BIWGQJY 11I

Jesse VanBuskirk
#4-Brain and MusicIn my music class we were talking about the brain and music and I stumbled upon this stuff on the music wiki. I found these pretty interesting, basically showing both just the edges of the wonders of the mind and the wonders of music.
In class we talked about when you're listening to a certain song you can remember another time when you heard that song and remember almost everything that was going on. We also talked about this person who could only move if she played a certain song in her mind, which you'll see in this video. I'm not sure about the second one, It doesn't really sonvince me that he's actually controlling everything that is going on. Also, if you have the time read this article--> HERE​ ,its fairly decent.



http://www.youtube.com/watch?v=TJJPbpHoPWo

#3

Biggest Landfill in the World is not on LandThe Eastern Pacific Garbage Patch

Plastic bags and other waste are polluting the world's oceans.
Plastic bags and other waste are polluting the world's oceans.

How Big Is This Garbage Patch?

Estimated to be twice the size of texas (although it is always changing shape so people are not sure on its size. Approximately 90% of it is plastics and half of it's plasics are heavy and sink to the bottom. The stuff that floats reaches over 10 meters deep. Their is 6 times more items of garbage than plankton.

How Does It Get There?

The garbage comes from all of the surrounding continents of the Eastern Pacific and is taken there by currents causing the garbage to gather into one place.

Eventually all this garbage is thrown back at us as we consume the organisms that live in this environment.

external image great-pacific-garbage-patch.jpg

Sources: //http://www.merosoch.com/wp-content/uploads/2009/10/pacific-garbage-patch.jpg//


Fire Ants

Ants are known for their ability to lift 100 times their own weight and their numerous ant hills in side walks. They inhabit more regions than humans do. They are found all over the world, except in polar regions.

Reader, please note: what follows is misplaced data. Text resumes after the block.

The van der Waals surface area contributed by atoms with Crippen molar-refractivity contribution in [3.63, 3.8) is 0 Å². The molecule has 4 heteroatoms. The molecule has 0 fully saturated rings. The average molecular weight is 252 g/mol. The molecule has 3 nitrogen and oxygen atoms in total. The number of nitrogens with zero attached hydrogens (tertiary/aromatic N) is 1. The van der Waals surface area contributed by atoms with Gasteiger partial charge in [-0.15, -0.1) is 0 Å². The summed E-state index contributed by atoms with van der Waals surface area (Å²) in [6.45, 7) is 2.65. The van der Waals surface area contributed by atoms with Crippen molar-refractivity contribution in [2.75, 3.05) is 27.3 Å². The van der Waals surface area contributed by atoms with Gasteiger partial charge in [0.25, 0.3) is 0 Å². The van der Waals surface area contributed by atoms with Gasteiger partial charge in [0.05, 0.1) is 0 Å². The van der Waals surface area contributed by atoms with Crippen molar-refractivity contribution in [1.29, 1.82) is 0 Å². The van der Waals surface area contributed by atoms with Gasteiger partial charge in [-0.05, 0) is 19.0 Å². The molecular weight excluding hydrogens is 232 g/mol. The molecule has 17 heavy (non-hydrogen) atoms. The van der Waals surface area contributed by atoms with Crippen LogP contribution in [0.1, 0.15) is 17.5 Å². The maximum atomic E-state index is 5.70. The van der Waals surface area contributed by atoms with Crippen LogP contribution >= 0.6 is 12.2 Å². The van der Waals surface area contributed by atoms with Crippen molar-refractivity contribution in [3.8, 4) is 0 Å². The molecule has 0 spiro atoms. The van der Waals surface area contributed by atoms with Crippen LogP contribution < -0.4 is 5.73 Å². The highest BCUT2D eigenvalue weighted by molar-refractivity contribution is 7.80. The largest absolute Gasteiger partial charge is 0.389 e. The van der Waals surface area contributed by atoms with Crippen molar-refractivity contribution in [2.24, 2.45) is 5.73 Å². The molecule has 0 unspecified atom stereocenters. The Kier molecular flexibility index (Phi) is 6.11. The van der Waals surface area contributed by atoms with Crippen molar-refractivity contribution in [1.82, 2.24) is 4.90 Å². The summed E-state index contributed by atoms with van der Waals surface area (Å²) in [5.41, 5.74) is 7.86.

Probably the most brutal of all ant species are fire ants. They are known for their burning sting which they do by first biting to grip onto the animal and then stinging to release venom into the victim.

Fire ants are now common in Southern United States, Australia, China and South America but United States lacks its natural predators. Scientists are working on controlling fire ant populations by introducing Phorid flies (a parasitoid) which lay eggs in the thorax of ants. The larvae move to the head and release an enzyme that destroys the connecting membrane of the head, then devours its brains and hatches out to reproduce. The fly lives in the ant for about two weeks then lives for a few more weeks.

Fire Ants Video


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References:
http://www.fireant.net/
http://www.aces.edu/dept/extcomm/newspaper/feb22a02.html


Flight of the Bumblebeeexternal image beemovie.jpg
You're probably thinking that I like insects or something by now but I actually don't at all. If I had to choose my favorite insect, I would choose a bee. It's been that way since I saw "The Bee Movie". In the movie they say that a bees body weight is too heavy to make itself fly but in an article from NewScientist magazine it explains how bees defy this conception.

Engineers once proved that bees can't fly because of its weight and short wing beat. Until Dickinson and his colleagues at Caltech filmed bees in flight at 6000 frames per second. They discovered that bees use an unusual pattern of wing beats that creates vortices by rotating its flexible wings, giving the bee lift. The particular bees' wings beated at a speed of 230 times a second in the film.
The work may go towards advancement in aerodynamics in engineering aircraft.
Here's a listing of wing beats per second (according to http://wings.avkids.com/Book/Animals/instructor/insects-02.html):
Honeybee
250 bps
Housefly
190 bps
Bumblebee
130 bps
Syrphis Fly
120 bps
Hornet
100 bps
Horsefly
96 bps
Hummingbird Hawk Moth
85 bps
Aeschnid Dragonfly
38 bps
Scorpion Fly
28 bps
Damselfly
16 bps
Large White Butterfly
12 bps
Links:http://www.youtube.com/watch?v=khx-VkVSIOQ
http://www.dickinson.caltech.edu/

Source:Helen Phillips-NewScientist magazine Dec 2005